Chicago Booth Magazine (U of C)
Originally published October, 2015
The entrepreneur reflects on tossing out an entire board of directors, the joy of making hard-working employees into millionaires, and the importance of bedtime stories for kids.
Serial entrepreneur Craig Bouchard, ’81, heads Real Industry Inc., a publicly traded buyer of companies, whose control he won after a 2013 proxy battle. The largest investor was Chicago billionaire Sam Zell, who became a partner and mentor. A similar proxy contest eight years earlier put Bouchard at the helm of a steel business that he grew from $4 million to $4 billion in sales. He’s the author of two business books—one a New York Times best seller—and recently released a children’s adventure novel and video game. Bouchard lives half the year in Naples, Florida, and the other half in Hinsdale, Illinois.
I spent nearly 20 years in banking. I was lucky having been chosen for the First Scholar Program at First Chicago. Every six months I chose a rotation and a new boss. I was a sponge. Landing in television, newspapers, and movie fi nance, they gave me a very high lending limit. We did a lot of deals. I was 23 at the time. Young bankers don’t have enough responsibility today. I learned the importance of making zero mistakes.
Set the leadership bar really high and jump over it. They will follow you.
I never had a sales job. Instead, I’ve been a risk manager much of my career. I think about business like this: How do you reduce the risk? Eliminate all the risk and you reach nirvana.
A business is fascinating in its first few years. Knowing most start-ups don’t survive, you live on the edge. You find out how good you really are.
My handshake is my contract. Old fashioned, you might be thinking. Wrong. If people trust you, it’s powerful. Trust and ethics create an oasis of opportunity. When I submitted our $525 million bid to purchase Real Alloy in March, the company’s CEO trusted me to get to the finish line. Closing is about killer instinct, one of the most important skills in business.
Very few CEOs are good capital allocators. Lots of them are talented in sales and operations. Many big companies have simply gone away because they didn’t allocate capital properly.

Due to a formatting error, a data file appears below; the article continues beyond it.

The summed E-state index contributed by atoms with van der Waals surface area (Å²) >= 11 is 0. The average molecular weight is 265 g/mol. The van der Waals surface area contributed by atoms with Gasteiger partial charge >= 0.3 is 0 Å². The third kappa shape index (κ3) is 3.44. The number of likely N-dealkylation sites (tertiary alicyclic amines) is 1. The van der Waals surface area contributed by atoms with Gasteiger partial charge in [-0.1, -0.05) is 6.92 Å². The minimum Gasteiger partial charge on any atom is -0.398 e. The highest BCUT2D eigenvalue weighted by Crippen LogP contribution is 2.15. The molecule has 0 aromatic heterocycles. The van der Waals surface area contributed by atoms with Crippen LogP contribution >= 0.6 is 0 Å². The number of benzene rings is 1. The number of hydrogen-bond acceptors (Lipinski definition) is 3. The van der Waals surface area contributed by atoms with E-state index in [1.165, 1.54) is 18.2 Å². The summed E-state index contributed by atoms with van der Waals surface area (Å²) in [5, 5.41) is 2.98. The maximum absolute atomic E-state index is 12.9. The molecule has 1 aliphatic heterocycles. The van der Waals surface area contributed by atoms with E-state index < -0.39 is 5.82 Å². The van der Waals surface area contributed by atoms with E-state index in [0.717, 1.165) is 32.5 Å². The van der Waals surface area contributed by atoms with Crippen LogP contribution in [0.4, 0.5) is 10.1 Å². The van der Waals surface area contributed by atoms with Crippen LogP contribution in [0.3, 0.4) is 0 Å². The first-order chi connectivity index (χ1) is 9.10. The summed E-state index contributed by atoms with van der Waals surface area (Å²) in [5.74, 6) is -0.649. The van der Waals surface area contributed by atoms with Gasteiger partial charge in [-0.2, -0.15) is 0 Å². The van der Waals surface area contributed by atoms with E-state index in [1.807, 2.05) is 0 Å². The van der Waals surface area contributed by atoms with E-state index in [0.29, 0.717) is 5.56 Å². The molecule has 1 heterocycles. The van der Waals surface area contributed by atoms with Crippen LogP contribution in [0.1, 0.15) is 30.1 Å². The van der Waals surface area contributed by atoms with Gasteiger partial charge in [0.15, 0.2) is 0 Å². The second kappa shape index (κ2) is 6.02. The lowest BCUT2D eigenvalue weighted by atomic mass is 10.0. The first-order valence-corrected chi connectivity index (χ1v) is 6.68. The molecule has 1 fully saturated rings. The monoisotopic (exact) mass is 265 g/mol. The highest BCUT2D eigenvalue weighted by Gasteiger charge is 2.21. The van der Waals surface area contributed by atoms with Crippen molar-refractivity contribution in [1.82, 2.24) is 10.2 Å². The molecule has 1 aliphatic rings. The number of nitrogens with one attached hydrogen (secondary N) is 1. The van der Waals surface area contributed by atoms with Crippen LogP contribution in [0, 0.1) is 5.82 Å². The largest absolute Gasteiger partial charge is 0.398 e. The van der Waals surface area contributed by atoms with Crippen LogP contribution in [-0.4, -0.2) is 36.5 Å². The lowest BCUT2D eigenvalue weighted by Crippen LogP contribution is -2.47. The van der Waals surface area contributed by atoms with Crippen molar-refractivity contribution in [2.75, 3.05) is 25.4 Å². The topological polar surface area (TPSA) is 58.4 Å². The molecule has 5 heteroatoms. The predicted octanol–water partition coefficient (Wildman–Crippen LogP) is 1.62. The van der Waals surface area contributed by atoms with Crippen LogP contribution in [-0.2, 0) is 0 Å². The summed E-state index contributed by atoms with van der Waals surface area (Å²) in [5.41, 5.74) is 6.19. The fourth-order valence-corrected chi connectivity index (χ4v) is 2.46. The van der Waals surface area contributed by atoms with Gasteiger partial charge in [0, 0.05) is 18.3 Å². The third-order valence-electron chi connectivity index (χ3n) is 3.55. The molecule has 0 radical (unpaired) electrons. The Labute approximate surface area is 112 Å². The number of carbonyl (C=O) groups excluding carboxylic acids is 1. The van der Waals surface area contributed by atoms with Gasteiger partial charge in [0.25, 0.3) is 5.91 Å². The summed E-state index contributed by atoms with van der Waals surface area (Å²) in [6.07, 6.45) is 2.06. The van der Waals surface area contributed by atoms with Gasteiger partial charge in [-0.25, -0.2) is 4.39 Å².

Running a public company requires that shareholders are always number-one. I’m not sure why, but people don’t always like to hear this. It’s about creating value for the investors who bought our shares—we owe everything to them. They trusted us.
It’s fun making midlevel managers into millionaires. It’s the American Dream. At Real Industry, everyone rows in the same boat. If we perform, we all do well. It’s never about one person. It’s
about the team.
I read all my emails daily, and normally respond. I get hundreds a day. If I let them wait until tomorrow, I’d be under water.
The free marketplace: I’m legacy University of Chicago. I remember two classes I took with Merton Miller, one of the school’s greatest minds. He taught efficient markets and understanding the true cost of capital. It changed me. There wasn’t a course that wasn’t valuable to my progression.
Working with my brother was interesting: We’d slug and maybe hug. He’s a little brother. We acquired nine steel companies—one in a hostile takeover—to create Esmark. Our team of 10 threw out an entire pubic company board and executive management team on a single day. In four years, we grew revenues from $4 million to nearly $4 billion. My brother and I had different skills, and views, but we were a powerful combination.
The steel industry is in my blood. When I was at First Chicago I’d ride downtown with my dad, who was one of the three people at Inland Steel to rise from the mail room to senior management. My mom worked there, too, as an admin. My dad was very well respected in the industry. At the dinner table I’d engage him in hilarious debates about steel tariffs.
Sam Zell’s number is on my speed dial. He was the largest investor in Real Industry when I got involved. We had lunch and he liked my plan for the company. We shook hands, and since that day he calls me once a month for lunch. I don’t walk, I sprint there.
I wrote three books between 3 and 4 a.m. over the past seven years. I don’t worry much about my fiduciary duties at that hour. I write and then go back to sleep.
So far, I’ve made six beautiful kids. In the early days I read them bedtime stories. My daughters were a tough audience. I started making up stories. One of these became The Adventures of Ai, about an independent 11-year-old-girl in the mountains of Japan in 1514. It took four years and 200 versions to get right. In writing, patience and attention to detail is important.
I unwind by playing tennis. My wife and I are ranked nationally in mixed doubles.
This year, I hired a personal assistant. That’s a first. It’s not easy to to train someone to think like me. In the past, it slowed me down. I like to do things my way and now. This time around it worked. My assistant, Julie, is a pro. She opened the floodgates of what I can efficiently accomplish.
— AS TOLD TO ANNE MOORE